Home Editorial Gaming on a Budget (Part 1)

It’s pretty common to hear gamers complain about how much their wallets are ailing them these days. It’s understandable; with the typical console retail releases set at $60, even two games a quarter will set you back more than a half-K, once taxes are thrown in.

But thanks to the wonders of the Internet and the increasingly competitive realm of retail game sales, it’s getting easier and easier to get great games for less than full MSRP.

Know What It’s Worth

The most important thing to get a grasp on before you buy or sell games is how much they’re really worth. Bitch and moan all you want about getting 25 cents for Madden 2008, but it’s probably worth even less than that. On the other side of the golden coin, it would suck to miss out on a huge bargain because you didn’t know how good a particular sale was.

Video Game Price Charts is the definitive source for game prices. VGPC pulls average sale prices for new and used games from a variety of retail and secondhand sources to show you exactly how much any game is going for in any condition. Bookmark this site now. Right now. I’ll wait, it’s cool.

Knowing what the game’s worth will help you buy and sell games with a lot more financial savvy. If you’re peddling something on eBay and need to ditch it pronto, throw in a “Buy It Now” price just under the average value for a faster sale. If you need to scrounge up more cash, inflate the price a bit on Craigslist. The average person buying there won’t have a clue.

Of course, VGPC only tracks average prices, and as such it won’t help you find killer deals. For that, I highly recommend two sites. Game Deal Daily features one or two games on sale every day. Often these are overstock titles, or Hong Kong versions of the game that play in English but have a cover in Chinese (games work fine on North American consoles). If you can overlook slightly different cover art, these can be a total steal. Another site,  Slick Deals, aggregates sales and discounts from everywhere on the Internet and gives you the heads up for massive, nearly-criminal savings. (Most deals posted are not video game related, but it sure doesn’t hurt to save money on a nice pair of jeans, either.)

Cash 4 Games

If you’re in the business of selling some of your old games, you have a LOT of options before heading to GetShaft Gamestop to trade them in for 1/3 of what GS will turn them around for. eBay is, of course, the largest international venue for your products. You’ll get a fair price, the buyer can cover shipping, and it’s cold, hard (PayPal) cash. The biggest downsides to selling on eBay are, of course, there’s a lot of waiting, eBay and Paypal take cuts of your profit, and you can’t be sure you’ll get a certain price, unless you post a Buy It Now offer. (eBay takes more fees from these offers). That said, as long as you’re not completely incompetent at describing your game, it is pretty much guaranteed to sell, if you create a no-reserve auction starting at $0.01. That sounds scary, but in reality these auctions usually end up with the highest final bid.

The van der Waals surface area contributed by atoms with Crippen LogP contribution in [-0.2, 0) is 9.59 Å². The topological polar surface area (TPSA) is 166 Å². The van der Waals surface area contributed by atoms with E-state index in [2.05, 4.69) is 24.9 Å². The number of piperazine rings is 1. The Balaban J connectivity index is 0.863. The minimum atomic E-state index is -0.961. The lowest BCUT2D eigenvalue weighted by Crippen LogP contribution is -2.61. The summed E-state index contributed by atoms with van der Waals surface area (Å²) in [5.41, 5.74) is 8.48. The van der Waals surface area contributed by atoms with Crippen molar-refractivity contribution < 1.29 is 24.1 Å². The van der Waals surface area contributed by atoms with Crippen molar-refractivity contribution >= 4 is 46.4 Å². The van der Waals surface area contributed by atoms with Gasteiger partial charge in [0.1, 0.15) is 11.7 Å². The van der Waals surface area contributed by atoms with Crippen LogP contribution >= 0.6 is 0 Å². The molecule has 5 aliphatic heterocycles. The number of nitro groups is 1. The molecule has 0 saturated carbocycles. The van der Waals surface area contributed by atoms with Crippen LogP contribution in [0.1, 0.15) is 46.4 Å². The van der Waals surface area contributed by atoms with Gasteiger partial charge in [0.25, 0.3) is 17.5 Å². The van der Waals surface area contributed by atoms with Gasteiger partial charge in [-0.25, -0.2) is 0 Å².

As I mentioned before, Craigslist is another great option. You’re dealing with people in your general area, it’s completely free to use (in 95% of regions), and you don’t have to worry about shipping, as the usual MO is to perform the sale in person for cash. You can get higher prices because you’ll set them from the start, and you can even offer barters or trades. That said, it’s important to remember that while trading in person with strangers means no fees, it also means there’s no assurance that person won’t shank you and leave your body in a sewer. While I personally have never been gutted and left to die, dealing with strangers in person means you should take precautions: Meet during the day, let people know where you are going to be, and wear sneakers.

(in case you have to run for your life)

Stay tuned for Part 2, where we’ll take a look at some interesting options for game trading, and Part 3 where we’ll discuss leveraging killer deals for profit.

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